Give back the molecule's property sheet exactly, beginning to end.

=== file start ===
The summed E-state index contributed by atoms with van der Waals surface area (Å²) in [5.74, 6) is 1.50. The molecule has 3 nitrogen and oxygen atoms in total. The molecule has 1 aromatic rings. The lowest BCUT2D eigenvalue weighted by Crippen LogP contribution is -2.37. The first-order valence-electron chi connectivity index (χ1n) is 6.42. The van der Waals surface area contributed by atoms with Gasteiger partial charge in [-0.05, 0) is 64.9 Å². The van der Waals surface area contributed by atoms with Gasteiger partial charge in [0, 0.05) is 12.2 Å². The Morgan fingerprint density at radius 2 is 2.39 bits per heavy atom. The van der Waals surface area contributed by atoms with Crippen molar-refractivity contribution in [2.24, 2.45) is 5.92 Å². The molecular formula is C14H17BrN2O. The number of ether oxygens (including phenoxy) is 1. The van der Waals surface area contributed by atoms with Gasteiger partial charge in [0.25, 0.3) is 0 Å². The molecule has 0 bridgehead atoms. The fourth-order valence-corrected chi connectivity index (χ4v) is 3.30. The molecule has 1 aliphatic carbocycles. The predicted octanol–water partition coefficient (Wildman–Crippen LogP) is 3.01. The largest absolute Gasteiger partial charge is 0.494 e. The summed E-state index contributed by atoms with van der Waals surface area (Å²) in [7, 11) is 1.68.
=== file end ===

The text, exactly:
The summed E-state index contributed by atoms with van der Waals surface area (Å²) in [5.74, 6) is 1.50. The molecule has 3 nitrogen and oxygen atoms in total. The molecule has 1 aromatic rings. The lowest BCUT2D eigenvalue weighted by Crippen LogP contribution is -2.37. The first-order valence-electron chi connectivity index (χ1n) is 6.42. The van der Waals surface area contributed by atoms with Gasteiger partial charge in [-0.05, 0) is 64.9 Å². The van der Waals surface area contributed by atoms with Gasteiger partial charge in [0, 0.05) is 12.2 Å². The Morgan fingerprint density at radius 2 is 2.39 bits per heavy atom. The van der Waals surface area contributed by atoms with Crippen molar-refractivity contribution in [2.24, 2.45) is 5.92 Å². The molecular formula is C14H17BrN2O. The number of ether oxygens (including phenoxy) is 1. The van der Waals surface area contributed by atoms with Gasteiger partial charge in [0.25, 0.3) is 0 Å². The molecule has 0 bridgehead atoms. The fourth-order valence-corrected chi connectivity index (χ4v) is 3.30. The molecule has 1 aliphatic carbocycles. The predicted octanol–water partition coefficient (Wildman–Crippen LogP) is 3.01. The largest absolute Gasteiger partial charge is 0.494 e. The summed E-state index contributed by atoms with van der Waals surface area (Å²) in [7, 11) is 1.68.